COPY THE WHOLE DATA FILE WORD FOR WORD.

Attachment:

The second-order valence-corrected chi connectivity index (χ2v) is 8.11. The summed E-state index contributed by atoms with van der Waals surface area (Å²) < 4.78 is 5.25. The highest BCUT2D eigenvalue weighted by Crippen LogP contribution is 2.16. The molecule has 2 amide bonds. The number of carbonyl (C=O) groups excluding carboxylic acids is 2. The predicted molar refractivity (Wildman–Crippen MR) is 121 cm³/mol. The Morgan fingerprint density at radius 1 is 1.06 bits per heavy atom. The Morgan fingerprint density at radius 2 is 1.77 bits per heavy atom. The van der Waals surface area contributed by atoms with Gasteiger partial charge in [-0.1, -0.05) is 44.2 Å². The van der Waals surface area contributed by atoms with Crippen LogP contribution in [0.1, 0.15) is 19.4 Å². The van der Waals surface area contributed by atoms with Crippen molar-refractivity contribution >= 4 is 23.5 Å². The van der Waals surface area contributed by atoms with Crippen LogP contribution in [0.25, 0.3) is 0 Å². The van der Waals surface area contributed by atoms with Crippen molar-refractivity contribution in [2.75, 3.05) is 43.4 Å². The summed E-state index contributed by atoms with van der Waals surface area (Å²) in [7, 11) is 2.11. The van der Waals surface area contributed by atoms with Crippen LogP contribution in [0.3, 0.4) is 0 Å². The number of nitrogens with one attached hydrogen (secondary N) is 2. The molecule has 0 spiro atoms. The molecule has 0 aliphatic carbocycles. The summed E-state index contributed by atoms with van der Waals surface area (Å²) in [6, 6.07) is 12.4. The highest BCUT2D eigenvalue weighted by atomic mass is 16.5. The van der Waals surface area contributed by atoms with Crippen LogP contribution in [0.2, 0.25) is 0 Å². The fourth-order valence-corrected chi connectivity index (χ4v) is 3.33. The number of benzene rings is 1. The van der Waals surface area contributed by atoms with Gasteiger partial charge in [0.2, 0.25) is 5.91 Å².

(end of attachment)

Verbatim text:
The second-order valence-corrected chi connectivity index (χ2v) is 8.11. The summed E-state index contributed by atoms with van der Waals surface area (Å²) < 4.78 is 5.25. The highest BCUT2D eigenvalue weighted by Crippen LogP contribution is 2.16. The molecule has 2 amide bonds. The number of carbonyl (C=O) groups excluding carboxylic acids is 2. The predicted molar refractivity (Wildman–Crippen MR) is 121 cm³/mol. The Morgan fingerprint density at radius 1 is 1.06 bits per heavy atom. The Morgan fingerprint density at radius 2 is 1.77 bits per heavy atom. The van der Waals surface area contributed by atoms with Gasteiger partial charge in [-0.1, -0.05) is 44.2 Å². The van der Waals surface area contributed by atoms with Crippen LogP contribution in [0.1, 0.15) is 19.4 Å². The van der Waals surface area contributed by atoms with Crippen molar-refractivity contribution >= 4 is 23.5 Å². The van der Waals surface area contributed by atoms with Crippen LogP contribution in [0.25, 0.3) is 0 Å². The van der Waals surface area contributed by atoms with Crippen molar-refractivity contribution in [2.75, 3.05) is 43.4 Å². The summed E-state index contributed by atoms with van der Waals surface area (Å²) in [7, 11) is 2.11. The van der Waals surface area contributed by atoms with Crippen LogP contribution in [0.3, 0.4) is 0 Å². The number of nitrogens with one attached hydrogen (secondary N) is 2. The molecule has 0 spiro atoms. The molecule has 0 aliphatic carbocycles. The summed E-state index contributed by atoms with van der Waals surface area (Å²) in [6, 6.07) is 12.4. The highest BCUT2D eigenvalue weighted by atomic mass is 16.5. The van der Waals surface area contributed by atoms with Crippen LogP contribution in [0.2, 0.25) is 0 Å². The fourth-order valence-corrected chi connectivity index (χ4v) is 3.33. The number of benzene rings is 1. The van der Waals surface area contributed by atoms with Gasteiger partial charge in [0.2, 0.25) is 5.91 Å².